Common Yoga Injuries and What They Can Teach Us

Injuries often feel like the worst part of our yoga asana practice (or any athletic discipline for that matter). Not only do they physically cause pain, but they prevent us from doing the thing we love.


As someone with several chronic injuries, I used to feel quite frustrated with my body. Until one day, as I was listening for a pop in my hip from the tendon connecting my tensor fasciae latae sliding over my greater trochanter, when I realized, the only reason I knew any of those words, or why my hip popped, or what needed to be stretched and strengthened to make it stop, was because of my injury.


Tendonitis in my elbows forced me to learn the proper way to chaturanga and pain in my lower back taught me about the curvature of the spine and engagement of the lower abdominals. Some of the most valuable lessons that have permeated my practice have come in times when I’ve been forced to research and adapt due to physical pain. On some level, I’m thankful for these opportunities.


Now this isn’t to say we should all go out and injure ourselves for the sake of learning about those injuries, however, here are a few ways you can make the most out of a yoga injury:

  1. Understand that small pains are a learning opportunity. Then do some research, reach out to teachers or physical therapists, and adjust accordingly before they become bigger, chronic problems.

  2. Understand some of the most common yoga injuries so that you’re able to learn from other peoples experiences instead of repeating them.

  3. Understand that some (not all) injuries require gentle movement (stretching and strengthening) to heal most effectively.


To get you started, here are a few of the most common yoga injuries and how to avoid them. Use these as a starting point for your own research on how you may be able to improve your practice while avoiding injury.


Wrist Injuries – New practitioners commonly dump weight into their wrists in inverted weight-bearing positions (think downward facing dog). Instead, press down through the knuckles and grip with the fingertips to distribute your weight evenly. If this is too challenging, try playing with the angle of the hands on the mat so that they rotate externally (a little bit can go a long way). Additionally, don’t forget to warm up your wrists before practice. Functional exercises and stretches for wrist health can be incredible resources (especially if you work on a computer all day with your wrists in constant extension).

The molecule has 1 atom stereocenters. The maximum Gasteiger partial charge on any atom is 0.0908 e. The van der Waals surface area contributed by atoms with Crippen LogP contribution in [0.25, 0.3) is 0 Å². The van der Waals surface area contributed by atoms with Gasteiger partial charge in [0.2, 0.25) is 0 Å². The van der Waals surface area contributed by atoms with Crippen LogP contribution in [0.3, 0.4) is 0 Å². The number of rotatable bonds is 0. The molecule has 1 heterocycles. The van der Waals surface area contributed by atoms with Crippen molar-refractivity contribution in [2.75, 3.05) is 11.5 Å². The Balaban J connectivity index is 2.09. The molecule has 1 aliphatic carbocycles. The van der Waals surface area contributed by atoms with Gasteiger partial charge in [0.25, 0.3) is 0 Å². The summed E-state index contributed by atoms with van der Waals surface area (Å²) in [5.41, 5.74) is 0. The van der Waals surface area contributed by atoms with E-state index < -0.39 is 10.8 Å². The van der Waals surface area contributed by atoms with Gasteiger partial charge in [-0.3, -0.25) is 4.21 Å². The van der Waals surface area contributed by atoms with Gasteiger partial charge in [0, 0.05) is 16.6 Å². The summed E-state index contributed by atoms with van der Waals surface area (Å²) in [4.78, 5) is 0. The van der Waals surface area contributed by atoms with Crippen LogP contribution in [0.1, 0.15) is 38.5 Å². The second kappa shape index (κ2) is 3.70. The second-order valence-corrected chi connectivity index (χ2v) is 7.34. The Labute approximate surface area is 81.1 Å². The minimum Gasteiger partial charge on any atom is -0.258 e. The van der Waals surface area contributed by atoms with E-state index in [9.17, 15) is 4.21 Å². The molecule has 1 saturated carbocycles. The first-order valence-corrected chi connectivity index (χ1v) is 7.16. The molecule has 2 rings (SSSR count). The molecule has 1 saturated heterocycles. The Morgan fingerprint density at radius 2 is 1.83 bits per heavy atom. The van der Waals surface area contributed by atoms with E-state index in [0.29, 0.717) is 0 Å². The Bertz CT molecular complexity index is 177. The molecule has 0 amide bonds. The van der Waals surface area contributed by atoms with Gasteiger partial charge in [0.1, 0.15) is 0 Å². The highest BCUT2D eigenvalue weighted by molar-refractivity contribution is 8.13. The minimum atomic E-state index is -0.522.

Lower Back Injuries– While lower back pain can have many causes, injury commonly occurs when excessive pressure is put on the lower spine while back bending. Two ways to avoid this are by engaging the core and lower abdominals in backbends and also assuring the legs are parallel (knees not splaying outwards) in bridge or wheel.


Elbow Injuries – Think about straightening and externally rotating the arms while they’re bearing weight. When doing chaturanga, be extra sure to hug the elbows into the side body and only bring the arms to 90 degrees before pushing the chest forward into upward facing dog (if you're moving through a vinyasa).


Hamstring Injuries– Hamstring injuries often occur when we attempt to excessively stretch our legs when they’re either very inflexible or not sufficiently strengthened. To avoid this, don’t push yourself into extreme hamstring stretches, instead build flexibility slowly while simultaneously strengthening.


Of course, this list could go on and on, so I’ll leave the rest to your own research. Just be sure to remain self-aware, use injuries as a learning opportunity, and don’t let them discourage you from picking up your practice once you’re recovered. As such, injuries can push us forward, just as much or more than they set us back.


What has been your most frustrating injury? What has it given you the opportunity to learn? Comment below!


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